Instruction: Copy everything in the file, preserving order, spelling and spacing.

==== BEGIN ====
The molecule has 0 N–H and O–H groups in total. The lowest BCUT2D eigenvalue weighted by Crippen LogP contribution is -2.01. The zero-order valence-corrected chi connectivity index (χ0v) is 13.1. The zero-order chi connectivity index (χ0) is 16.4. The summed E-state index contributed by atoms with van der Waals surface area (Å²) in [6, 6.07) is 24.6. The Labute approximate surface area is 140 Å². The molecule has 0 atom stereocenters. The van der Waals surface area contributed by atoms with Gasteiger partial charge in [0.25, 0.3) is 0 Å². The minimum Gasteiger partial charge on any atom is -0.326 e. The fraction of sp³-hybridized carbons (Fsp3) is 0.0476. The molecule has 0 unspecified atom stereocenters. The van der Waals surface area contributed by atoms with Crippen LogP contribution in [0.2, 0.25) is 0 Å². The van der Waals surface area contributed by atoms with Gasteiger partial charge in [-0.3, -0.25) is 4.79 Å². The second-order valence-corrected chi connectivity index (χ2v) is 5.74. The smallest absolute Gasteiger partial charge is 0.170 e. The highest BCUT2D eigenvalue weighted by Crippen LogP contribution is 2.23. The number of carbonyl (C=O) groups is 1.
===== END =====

The molecule has 0 N–H and O–H groups in total. The lowest BCUT2D eigenvalue weighted by Crippen LogP contribution is -2.01. The zero-order valence-corrected chi connectivity index (χ0v) is 13.1. The zero-order chi connectivity index (χ0) is 16.4. The summed E-state index contributed by atoms with van der Waals surface area (Å²) in [6, 6.07) is 24.6. The Labute approximate surface area is 140 Å². The molecule has 0 atom stereocenters. The van der Waals surface area contributed by atoms with Gasteiger partial charge in [0.25, 0.3) is 0 Å². The minimum Gasteiger partial charge on any atom is -0.326 e. The fraction of sp³-hybridized carbons (Fsp3) is 0.0476. The molecule has 0 unspecified atom stereocenters. The van der Waals surface area contributed by atoms with Crippen LogP contribution in [0.2, 0.25) is 0 Å². The van der Waals surface area contributed by atoms with Gasteiger partial charge in [-0.3, -0.25) is 4.79 Å². The second-order valence-corrected chi connectivity index (χ2v) is 5.74. The smallest absolute Gasteiger partial charge is 0.170 e. The highest BCUT2D eigenvalue weighted by Crippen LogP contribution is 2.23. The number of carbonyl (C=O) groups is 1.